[alsa-devel] integration into ASoC

Lars-Peter Clausen lars at metafoo.de
Mon Mar 10 11:15:29 CET 2014

On 03/10/2014 10:50 AM, Maxime Ripard wrote:
> Hi Lars,
> On Fri, Mar 07, 2014 at 06:12:33PM +0100, Lars-Peter Clausen wrote:
>> On 03/07/2014 05:53 PM, Maxime Ripard wrote:
>>> Hi Liam, Mark,
>>> I have a sound IP that is part of an SoC that I'm willing to write a
>>> driver for.
>> Which SoC is this?
> Allwinner A31.
> Unfortunately, the datasheet for this SoC is not public, but most of
> the other Allwinner SoCs have an IP that behaves pretty much in the
> same way.
> You can find a datasheet for the A20 here:
> http://dl.linux-sunxi.org/A20/A20%20User%20Manual%202013-03-22.pdf,
> starting page 172.
> The A31 has a slightly different IP, but from an architectural
> standpoint, it's pretty much the same thing.
>>> This IP is made of a few registers to control the sampling rate, if
>>> we're using mono/stereo, plus two fifos, one for playback, one for
>>> capture, that can be seed with data. The data are then taken, go
>>> through a DAC, and the outer interface of the IP are directly analog
>>> signals (so the DAC/ADC are directly in the SoC, and the only
>>> interface we have is plain registers).
>>>  From what I understood from ASoC, you have mostly three components,
>>> the DAI, the codec and the platform that plumbers the two first
>>> together. Here, my understanding is that it's pretty much the whole
>>> three in a single IP.
>> The platform component usually takes care of transferring data from
>> memory to your IP. It sounds as if this is still separate on your
>> platform. Quite possibly you can use the generic dmaengine PCM
>> driver.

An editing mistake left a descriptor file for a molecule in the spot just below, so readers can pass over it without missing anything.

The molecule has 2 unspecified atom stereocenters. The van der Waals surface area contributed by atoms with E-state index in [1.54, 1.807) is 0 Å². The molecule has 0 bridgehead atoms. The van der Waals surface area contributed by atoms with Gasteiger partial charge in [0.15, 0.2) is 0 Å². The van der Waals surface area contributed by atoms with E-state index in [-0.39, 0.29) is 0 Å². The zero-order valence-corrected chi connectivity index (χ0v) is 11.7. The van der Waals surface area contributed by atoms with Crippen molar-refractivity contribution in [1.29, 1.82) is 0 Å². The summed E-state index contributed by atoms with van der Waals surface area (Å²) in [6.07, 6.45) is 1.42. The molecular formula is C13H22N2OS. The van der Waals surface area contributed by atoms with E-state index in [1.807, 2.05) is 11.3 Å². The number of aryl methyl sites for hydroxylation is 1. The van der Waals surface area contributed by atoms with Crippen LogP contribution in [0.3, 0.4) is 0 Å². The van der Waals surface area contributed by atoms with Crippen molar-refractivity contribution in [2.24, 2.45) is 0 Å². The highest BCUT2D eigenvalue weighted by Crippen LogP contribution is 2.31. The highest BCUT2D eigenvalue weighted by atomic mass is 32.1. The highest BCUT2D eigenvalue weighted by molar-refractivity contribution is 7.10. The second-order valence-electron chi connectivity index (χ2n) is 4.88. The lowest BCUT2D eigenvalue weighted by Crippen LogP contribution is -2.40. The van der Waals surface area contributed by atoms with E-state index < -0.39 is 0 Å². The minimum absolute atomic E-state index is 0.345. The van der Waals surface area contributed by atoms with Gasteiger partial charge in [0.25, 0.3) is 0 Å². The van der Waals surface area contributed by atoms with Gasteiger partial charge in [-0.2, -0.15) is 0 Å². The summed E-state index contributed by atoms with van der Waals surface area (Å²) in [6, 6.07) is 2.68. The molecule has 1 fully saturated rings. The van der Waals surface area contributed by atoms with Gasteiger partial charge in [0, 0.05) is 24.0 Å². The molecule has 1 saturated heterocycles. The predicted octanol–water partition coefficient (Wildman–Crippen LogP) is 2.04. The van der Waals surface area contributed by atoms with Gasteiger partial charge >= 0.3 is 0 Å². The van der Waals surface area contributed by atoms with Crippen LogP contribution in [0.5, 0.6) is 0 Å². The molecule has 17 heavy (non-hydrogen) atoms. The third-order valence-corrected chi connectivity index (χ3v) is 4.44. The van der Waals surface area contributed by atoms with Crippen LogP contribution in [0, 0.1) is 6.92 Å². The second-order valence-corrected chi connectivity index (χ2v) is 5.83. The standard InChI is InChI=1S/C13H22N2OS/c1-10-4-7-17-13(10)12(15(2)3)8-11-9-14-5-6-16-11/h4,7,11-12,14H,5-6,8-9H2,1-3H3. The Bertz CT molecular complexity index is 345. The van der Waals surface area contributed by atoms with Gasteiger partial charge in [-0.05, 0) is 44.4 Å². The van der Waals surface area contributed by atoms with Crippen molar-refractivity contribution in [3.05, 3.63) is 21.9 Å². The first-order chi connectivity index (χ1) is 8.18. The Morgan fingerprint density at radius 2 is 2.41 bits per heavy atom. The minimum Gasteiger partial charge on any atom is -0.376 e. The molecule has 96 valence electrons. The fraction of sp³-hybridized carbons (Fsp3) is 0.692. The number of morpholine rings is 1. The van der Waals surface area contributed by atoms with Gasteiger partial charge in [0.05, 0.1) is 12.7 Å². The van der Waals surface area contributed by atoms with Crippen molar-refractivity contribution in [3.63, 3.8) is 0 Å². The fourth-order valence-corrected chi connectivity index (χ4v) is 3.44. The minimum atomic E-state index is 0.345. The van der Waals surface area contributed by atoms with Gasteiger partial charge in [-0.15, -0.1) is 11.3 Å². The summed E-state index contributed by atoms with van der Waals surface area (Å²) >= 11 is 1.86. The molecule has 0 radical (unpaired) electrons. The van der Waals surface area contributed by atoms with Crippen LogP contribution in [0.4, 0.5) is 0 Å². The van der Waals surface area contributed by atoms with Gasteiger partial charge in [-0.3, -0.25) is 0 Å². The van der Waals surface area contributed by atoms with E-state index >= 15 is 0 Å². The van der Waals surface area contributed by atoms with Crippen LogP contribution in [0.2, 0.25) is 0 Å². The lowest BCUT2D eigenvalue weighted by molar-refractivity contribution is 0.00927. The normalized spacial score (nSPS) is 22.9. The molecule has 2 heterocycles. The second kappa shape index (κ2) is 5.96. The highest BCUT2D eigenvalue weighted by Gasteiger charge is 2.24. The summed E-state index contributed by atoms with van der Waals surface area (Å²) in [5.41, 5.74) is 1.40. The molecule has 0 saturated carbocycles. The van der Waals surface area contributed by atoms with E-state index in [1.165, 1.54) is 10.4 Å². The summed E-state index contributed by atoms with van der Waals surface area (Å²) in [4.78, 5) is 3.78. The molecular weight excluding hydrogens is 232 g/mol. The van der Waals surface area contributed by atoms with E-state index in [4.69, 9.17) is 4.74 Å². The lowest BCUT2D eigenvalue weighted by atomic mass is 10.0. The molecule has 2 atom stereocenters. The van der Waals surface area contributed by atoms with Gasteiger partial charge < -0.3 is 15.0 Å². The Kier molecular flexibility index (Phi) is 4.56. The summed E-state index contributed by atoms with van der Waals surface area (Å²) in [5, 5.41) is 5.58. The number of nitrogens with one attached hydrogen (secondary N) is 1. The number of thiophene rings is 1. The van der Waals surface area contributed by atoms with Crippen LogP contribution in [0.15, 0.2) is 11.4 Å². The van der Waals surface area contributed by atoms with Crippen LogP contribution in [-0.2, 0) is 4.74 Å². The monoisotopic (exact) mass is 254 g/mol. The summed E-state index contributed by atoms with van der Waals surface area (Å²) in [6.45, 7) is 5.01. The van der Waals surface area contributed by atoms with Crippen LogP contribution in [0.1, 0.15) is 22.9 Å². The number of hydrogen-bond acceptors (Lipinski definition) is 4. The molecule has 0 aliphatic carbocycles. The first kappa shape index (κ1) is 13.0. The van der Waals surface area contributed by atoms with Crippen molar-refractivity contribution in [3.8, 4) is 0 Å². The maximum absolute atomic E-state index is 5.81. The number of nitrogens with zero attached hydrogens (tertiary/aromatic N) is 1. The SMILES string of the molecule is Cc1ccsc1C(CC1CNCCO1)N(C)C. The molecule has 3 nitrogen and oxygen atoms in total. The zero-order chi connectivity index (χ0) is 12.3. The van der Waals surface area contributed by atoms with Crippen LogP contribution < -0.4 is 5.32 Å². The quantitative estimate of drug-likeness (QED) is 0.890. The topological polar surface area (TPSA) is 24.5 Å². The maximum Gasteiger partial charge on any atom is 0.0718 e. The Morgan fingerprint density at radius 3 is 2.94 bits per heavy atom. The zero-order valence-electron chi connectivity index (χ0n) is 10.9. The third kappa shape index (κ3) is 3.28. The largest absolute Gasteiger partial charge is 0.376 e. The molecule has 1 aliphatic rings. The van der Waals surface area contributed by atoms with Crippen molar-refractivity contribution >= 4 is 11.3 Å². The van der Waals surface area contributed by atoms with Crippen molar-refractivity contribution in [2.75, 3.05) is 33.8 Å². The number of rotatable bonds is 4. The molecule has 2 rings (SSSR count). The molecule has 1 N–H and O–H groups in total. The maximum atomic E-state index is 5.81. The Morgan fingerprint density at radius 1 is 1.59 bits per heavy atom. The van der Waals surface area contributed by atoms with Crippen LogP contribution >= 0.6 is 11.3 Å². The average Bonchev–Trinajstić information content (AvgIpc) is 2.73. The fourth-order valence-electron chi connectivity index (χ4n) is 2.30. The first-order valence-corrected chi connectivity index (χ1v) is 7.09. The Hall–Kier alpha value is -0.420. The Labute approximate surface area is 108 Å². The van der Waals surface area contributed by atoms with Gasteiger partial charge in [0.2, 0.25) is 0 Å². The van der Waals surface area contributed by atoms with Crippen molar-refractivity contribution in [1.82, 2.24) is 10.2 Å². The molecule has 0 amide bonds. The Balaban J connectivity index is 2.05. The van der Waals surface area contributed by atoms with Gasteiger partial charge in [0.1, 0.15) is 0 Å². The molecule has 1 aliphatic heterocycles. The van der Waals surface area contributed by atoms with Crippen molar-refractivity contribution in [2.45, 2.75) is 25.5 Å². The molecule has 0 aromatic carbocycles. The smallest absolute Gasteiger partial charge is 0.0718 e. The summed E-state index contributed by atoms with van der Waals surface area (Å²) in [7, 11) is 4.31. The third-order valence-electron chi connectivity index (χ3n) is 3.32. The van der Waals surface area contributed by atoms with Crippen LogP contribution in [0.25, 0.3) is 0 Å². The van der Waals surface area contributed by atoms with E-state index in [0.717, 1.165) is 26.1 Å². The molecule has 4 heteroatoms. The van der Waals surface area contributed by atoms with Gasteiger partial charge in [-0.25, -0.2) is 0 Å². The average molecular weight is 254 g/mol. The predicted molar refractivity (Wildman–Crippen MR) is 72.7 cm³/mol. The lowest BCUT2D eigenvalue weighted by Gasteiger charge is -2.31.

> You really have two intertwined sets of registers, one for the FIFO
> themselves (and you will obviously use DMA for that, I'll keep in mind
> the dmaengine PCM driver), and the control registers, so you can't
> really split it into two separate drivers (at least, not easily).

You'd configure the FIFOs from the CPU component driver, but the part that 
takes care of moving the audio data around is a separate component.

>> Right now ASoC expects you to specify a DAI link for a PCM
>> device. The DAI link connects the DAIs of two components typically
>> the SoC side and a external CODEC. In your case you do not have the
>> external CODEC. You can solve this by using a dummy CODEC or
>> splitting things up and register both the CODEC and the CPU DAI from
>> the same driver.
> That would probably be the best solution, yes.
>> But I'm currently working on a patchset that will eventually allow
>> these kind of devices to be supported more naturally. It will allow
>> to register them as one component that won't need the CODEC
>> component to work.
> Great! Do you have a branch with that work somewhere?

Not yet. But I hope to get there in the next weeks.

>>> Should such a hardware block be handled into ASoC, and if yes, how?
>>> If not, which other framework should be used?
>> It makes sense to use ASoC if there are components where the driver
>> can be shared e.g. the DMA in your case. Otherwise you can also use
>> plain old ALSA.
> The DMA controller this IP will use is a system-wide DMA master, so
> I don't think this driver will provide something to other drivers.

That's what I meant. The DMA controller is not integrated into the sound 
core, so you'll have a dmaengine driver for the DMA controller and the part 
that can be shared with other drivers is the code that handles setting up 
the DMA transfers etc.

- Lars

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